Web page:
The principle of the water mill is relatively simple. The force of the water flowing or falling from above sets a great wheel in motion. Gears transmit this movement to a stone wheel which, by moving on a fixed stone, crushes the cereals to make flour. From this basic principle, ingenious devices allowed to operate mechanisms much more complex.

    The originality of the Douzens templar commandery (founded 1141) results from the desire of the Order to exploit rationally water power. Next to an economy essentially focussed on land use, the Templars have diffused the use of watermills over numerous rivers belonging to their properties. These mills have permitted to spread cloth manufacturing and to set up specific establishments like flour-milling.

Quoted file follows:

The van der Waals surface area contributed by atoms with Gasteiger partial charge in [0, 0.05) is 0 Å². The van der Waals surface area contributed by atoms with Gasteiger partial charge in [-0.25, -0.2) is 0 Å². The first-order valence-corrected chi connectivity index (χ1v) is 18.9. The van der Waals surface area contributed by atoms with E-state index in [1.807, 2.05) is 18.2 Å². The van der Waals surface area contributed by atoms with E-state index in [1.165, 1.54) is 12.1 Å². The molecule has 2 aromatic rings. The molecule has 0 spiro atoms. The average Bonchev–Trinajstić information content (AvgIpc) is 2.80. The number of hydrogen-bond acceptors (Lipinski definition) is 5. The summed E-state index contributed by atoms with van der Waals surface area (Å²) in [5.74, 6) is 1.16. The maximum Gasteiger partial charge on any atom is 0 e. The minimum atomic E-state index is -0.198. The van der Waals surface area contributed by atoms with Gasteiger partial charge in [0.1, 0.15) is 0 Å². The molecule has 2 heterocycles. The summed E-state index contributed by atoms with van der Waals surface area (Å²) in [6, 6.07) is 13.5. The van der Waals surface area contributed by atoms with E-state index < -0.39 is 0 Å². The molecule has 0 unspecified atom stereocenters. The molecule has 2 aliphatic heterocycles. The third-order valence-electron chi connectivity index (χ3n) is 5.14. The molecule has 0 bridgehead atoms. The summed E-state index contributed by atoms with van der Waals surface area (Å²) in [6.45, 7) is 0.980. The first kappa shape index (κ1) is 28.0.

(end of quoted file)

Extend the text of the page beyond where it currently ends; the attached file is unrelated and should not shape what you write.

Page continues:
The source of benefits but also the origin of conflicts, these hydraulic facilities illustrate the economic and demographic dynamism of the Aude land in the XIIth century as well as the initiative of the Militia Friars.

    Translated and adapted from: L'utilisation des ressources hydrauliques par les templiers de la commanderie de Douzens (Aude) Archéologie du Midi Médiéval / Year1994 / 12 / pp. 99-113; illustration Douzens Commandery today, photo TemplarsNow, August 2019
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    Godfrey of Boullion: founder of the proto-Knights Templar?

    Several dates on the formation of the Knights Templar have been mentioned. These usually lie between 1118 and 1120, the latter coinciding with the Council of Nablus. But some dates are significantly earlier and are related to one of the leaders of the First Crusade, Godfrey of Boullion.